Things aren’t perfect in Kansas City. But at least we don’t live in St. Louis right now.
In the latest dose of bad news for that city, it appears the Rams football team soon may have an opening to leave for Los Angeles County in the next few years.
A story breaking Monday says Rams owner Stan Kroenke plans to build a National Football League-ready stadium there. The announcement has reignited concerns that Kroenke, long unhappy with the Edward Jones Dome in downtown St. Louis, will move.
St. Louis officials and Missouri Gov. Jay Nixon for months have tried to find ways to keep the Rams in the city. Estimates are that a proposal to do so could cost local and state taxpayers hundreds of millions of dollars.
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Sound familiar, Kansas Citians? Jackson County taxpayers helped foot the bill for costly upgrades last decade to keep the Chiefs and Royals at the Truman Sports Complex.
From the Los Angeles Times: “Kroenke’s Inglewood plans ratchet up pressure on St. Louis to either strike a deal for a new stadium or watch the team return to Southern California, where it played from 1946 to 1994.”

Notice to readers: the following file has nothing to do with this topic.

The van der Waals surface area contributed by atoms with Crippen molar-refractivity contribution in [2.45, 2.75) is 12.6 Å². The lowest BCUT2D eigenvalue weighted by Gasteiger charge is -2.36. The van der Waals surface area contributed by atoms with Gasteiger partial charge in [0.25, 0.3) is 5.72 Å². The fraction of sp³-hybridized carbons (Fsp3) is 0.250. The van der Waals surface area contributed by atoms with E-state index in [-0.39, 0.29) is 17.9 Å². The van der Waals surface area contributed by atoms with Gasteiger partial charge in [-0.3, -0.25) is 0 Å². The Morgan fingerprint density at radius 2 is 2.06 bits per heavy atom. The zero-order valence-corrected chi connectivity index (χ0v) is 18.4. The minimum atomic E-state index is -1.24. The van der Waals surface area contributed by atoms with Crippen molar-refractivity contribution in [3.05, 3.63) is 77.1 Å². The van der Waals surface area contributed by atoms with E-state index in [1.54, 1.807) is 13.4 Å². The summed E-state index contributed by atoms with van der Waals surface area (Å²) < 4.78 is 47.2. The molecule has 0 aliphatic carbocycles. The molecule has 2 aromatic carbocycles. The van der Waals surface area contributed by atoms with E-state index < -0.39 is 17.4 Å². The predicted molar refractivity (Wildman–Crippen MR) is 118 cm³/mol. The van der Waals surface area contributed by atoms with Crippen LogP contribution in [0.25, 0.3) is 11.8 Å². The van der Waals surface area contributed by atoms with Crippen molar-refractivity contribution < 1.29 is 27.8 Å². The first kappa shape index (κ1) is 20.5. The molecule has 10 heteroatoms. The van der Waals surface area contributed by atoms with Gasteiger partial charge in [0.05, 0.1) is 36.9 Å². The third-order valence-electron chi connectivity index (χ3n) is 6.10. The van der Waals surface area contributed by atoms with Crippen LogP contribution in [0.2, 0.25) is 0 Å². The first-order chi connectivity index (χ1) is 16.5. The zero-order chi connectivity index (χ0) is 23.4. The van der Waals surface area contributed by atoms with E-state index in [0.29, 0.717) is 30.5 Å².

The Rams story comes on the heels of other pieces of concerning news for St. Louis.
▪ The city just ended 2014 with 159 murders, up 30 percent from 2013. Overall, the murder rate in St. Louis places it among the bloodiest cities in America.
In Kansas City, however, homicides fell from 100 in 2013 to 76 last year, the lowest in more than four decades. While headed in the right direction, the number still remains alarmingly high compared with many other large urban cities.
▪ The entire St. Louis area has borne the brunt of bad negative national publicity in recent months. The events in Ferguson and other suburbs have included the killing of an unarmed black teenager by a white police officer and how municipalities use traffic fines to rake in funds to keep their governments operating.
▪ Finally, the population in the city of St. Louis has plummeted from 857,000 in 1950 to below the 319,000 mark. And the most recent figures show a continued decline.
Kansas City’s population has been on a more positive trajectory, moving from 435,000 in 1990 to an estimated 467,000 in 2013.
The fate of the Rams is important to many people in St. Louis. They don’t want to lose an NFL team for a second time. But it appears they just might, which would be yet another body blow to that city.